Dementia Symptoms: Which Doctor Should You Talk To?

June 12, 2024
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Bre'anna Wilson
June 10, 2024
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Are you concerned about changes in memory, thinking skills, mood, or personality? Are you seeking answers or even a diagnosis? Let's discuss who you should be talking to.

Primary Care Physician (PCP)

When you first notice dementia-like symptoms, your journey should always start with a visit to your primary care physician (PCP). This is where you will state all your concerns and symptoms.

Make sure to write down all symptoms you have noticed. Having a list ready helps provide a clear picture to your physician. Consider making a copy of the list to leave with your physician.

A good primary care physician will follow up with screenings, tests, assessments, order scans, and run labs. Essentially, they will perform a rule-out process to determine what may be happening. If necessary, your PCP may refer you to a specialist for further evaluation.


Geriatricians are medical doctors who specialize in the comprehensive care of older adults. They can also serve as primary care physicians for older patients, especially those over the age of 65 or those with complex medical histories.

When to Consider a Geriatrician:

  • Age Factor: The person is over the age of 65.
  • Complex Medical History: The person has multiple chronic conditions like hypertension, high cholesterol, or diabetes.
  • The individual takes several medications: Because geriatricians are medical doctors, they can also prescribe medications.


Gerontologists are often confused with geriatricians, but their roles are quite different. While geriatricians focus on the medical aspects, gerontologists focus on the social, psychological, and cultural aspects of aging. They provide insights into improving the quality of life and well-being of older adults. Most gerontologists are not medical doctors. They usually cannot diagnose or prescribe medications.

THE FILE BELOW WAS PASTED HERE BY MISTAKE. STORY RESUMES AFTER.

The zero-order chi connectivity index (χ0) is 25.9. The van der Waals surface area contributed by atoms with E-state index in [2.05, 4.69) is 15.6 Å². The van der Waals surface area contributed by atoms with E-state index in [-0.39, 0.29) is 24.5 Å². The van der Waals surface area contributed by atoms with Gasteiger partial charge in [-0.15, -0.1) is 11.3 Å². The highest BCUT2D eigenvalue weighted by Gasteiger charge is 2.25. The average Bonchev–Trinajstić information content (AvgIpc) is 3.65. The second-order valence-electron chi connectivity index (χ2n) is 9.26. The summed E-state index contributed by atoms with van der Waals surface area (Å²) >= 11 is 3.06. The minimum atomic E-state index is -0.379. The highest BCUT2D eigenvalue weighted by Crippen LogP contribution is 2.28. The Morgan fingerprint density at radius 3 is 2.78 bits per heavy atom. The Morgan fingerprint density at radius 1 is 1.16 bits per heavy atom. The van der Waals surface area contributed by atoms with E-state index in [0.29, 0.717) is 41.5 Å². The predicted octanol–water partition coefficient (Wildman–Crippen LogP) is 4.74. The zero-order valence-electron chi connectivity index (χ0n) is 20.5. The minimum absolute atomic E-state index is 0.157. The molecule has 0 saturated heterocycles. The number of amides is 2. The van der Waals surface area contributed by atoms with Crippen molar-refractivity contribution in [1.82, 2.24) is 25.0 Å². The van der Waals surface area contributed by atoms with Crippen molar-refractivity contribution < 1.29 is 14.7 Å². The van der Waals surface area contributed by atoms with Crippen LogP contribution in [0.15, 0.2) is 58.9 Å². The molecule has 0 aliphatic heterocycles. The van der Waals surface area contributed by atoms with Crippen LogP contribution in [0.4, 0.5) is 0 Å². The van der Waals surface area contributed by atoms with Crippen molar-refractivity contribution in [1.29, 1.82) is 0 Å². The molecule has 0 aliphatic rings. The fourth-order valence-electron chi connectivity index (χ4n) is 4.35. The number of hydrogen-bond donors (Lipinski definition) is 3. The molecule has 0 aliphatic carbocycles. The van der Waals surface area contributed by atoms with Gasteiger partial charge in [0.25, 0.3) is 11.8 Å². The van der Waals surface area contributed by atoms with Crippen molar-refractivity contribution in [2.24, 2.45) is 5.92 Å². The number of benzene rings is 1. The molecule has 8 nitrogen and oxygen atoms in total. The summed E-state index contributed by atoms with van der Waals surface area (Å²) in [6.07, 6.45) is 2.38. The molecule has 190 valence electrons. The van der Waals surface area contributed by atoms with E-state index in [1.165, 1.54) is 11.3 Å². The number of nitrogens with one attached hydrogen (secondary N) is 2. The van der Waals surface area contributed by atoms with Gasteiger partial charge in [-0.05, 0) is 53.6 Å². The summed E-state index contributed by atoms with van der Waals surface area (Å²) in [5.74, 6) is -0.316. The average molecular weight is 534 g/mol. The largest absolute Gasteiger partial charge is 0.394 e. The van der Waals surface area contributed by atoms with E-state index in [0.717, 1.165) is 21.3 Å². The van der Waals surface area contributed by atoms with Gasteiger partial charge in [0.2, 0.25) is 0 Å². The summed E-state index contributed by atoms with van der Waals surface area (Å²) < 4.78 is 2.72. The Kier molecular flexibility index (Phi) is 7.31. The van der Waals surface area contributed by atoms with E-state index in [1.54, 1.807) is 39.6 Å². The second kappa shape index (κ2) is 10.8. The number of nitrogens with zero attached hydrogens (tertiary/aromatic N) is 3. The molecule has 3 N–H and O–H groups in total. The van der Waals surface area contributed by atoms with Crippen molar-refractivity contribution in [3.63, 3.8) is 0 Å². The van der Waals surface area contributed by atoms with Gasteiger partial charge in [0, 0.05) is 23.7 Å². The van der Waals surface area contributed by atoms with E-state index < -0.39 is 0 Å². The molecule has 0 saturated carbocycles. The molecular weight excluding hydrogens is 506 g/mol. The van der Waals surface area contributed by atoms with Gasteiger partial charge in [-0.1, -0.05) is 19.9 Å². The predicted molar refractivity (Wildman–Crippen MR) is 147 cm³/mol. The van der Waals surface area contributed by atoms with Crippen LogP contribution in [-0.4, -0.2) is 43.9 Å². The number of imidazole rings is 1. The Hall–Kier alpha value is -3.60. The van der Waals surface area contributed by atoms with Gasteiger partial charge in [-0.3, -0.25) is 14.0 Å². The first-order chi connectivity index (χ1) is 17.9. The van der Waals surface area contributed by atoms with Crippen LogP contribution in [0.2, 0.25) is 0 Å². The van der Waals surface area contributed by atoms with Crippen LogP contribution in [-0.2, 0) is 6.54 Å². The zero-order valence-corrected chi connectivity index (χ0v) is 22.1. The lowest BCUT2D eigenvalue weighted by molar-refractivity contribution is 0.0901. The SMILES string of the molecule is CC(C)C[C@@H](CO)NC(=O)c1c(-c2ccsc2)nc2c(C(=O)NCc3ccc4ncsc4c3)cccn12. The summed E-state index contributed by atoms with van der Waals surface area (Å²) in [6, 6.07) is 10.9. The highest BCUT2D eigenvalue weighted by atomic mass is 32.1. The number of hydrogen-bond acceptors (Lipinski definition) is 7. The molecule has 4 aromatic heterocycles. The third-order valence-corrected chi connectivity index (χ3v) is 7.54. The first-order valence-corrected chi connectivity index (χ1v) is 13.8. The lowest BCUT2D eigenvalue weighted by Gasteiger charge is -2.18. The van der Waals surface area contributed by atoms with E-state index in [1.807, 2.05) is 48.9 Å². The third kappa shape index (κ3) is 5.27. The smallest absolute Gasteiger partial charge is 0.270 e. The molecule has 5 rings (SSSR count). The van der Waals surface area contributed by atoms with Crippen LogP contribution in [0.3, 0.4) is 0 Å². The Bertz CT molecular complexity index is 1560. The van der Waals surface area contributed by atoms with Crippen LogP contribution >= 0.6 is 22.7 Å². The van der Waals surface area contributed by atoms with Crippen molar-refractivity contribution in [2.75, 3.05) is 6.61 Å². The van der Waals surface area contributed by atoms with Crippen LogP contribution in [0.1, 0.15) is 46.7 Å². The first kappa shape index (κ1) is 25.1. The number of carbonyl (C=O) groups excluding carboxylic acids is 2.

When to See a Gerontologist

  • Holistic Approach: Seeking a more comprehensive, non-medical care approach.
  • Priority on social and cultural aspects of aging.


Neurologists are specialized medical doctors who focus on disorders related to the brain and spinal cord. They can perform neurological evaluations, order imaging tests like MRIs and CT scans, and sometimes make definitive diagnoses.

Signs That Warrant a Neurologist:

  • Cognitive and Physical Manifestations: Headaches, weakness, tremors, altered gait, balance issues, coordination problems, and motor planning issues.
  • History of stroke.

Because neurologists are medical doctors, they can prescribe medications and differentiate between different types of dementias.


Unlike neurologists, neuropsychologists typically hold a PhD or PsyD. They focus on how the brain impacts cognition, emotion, and behavior.

What Neuropsychologists Evaluate:

  • Memory
  • Attention
  • Problem-solving
  • Language skills
  • Processing speed
  • Visual-spatial functions

They also address emotional and behavioral challenges. Note that, while they do not prescribe medications, they work closely with medical doctors who do.


In my opinion, if you or the person you are concerned about is experiencing cognitive challenges, changes in physical abilities, mood, or behavior, it is best to consult at least the following specialists:

Comprehensive Evaluation Team:

  • Primary Care Physician
  • Neurologist
  • Neuropsychologist

It's crucial to determine the actual issue so proper treatment can be administered. Not everything that looks like dementia is dementia.

When you visit these doctors, don't be afraid to ask questions. Be persistent and advocate for yourself or your loved one. Remember, your health journey is important, and seeking the right medical attention is crucial for the best outcomes.

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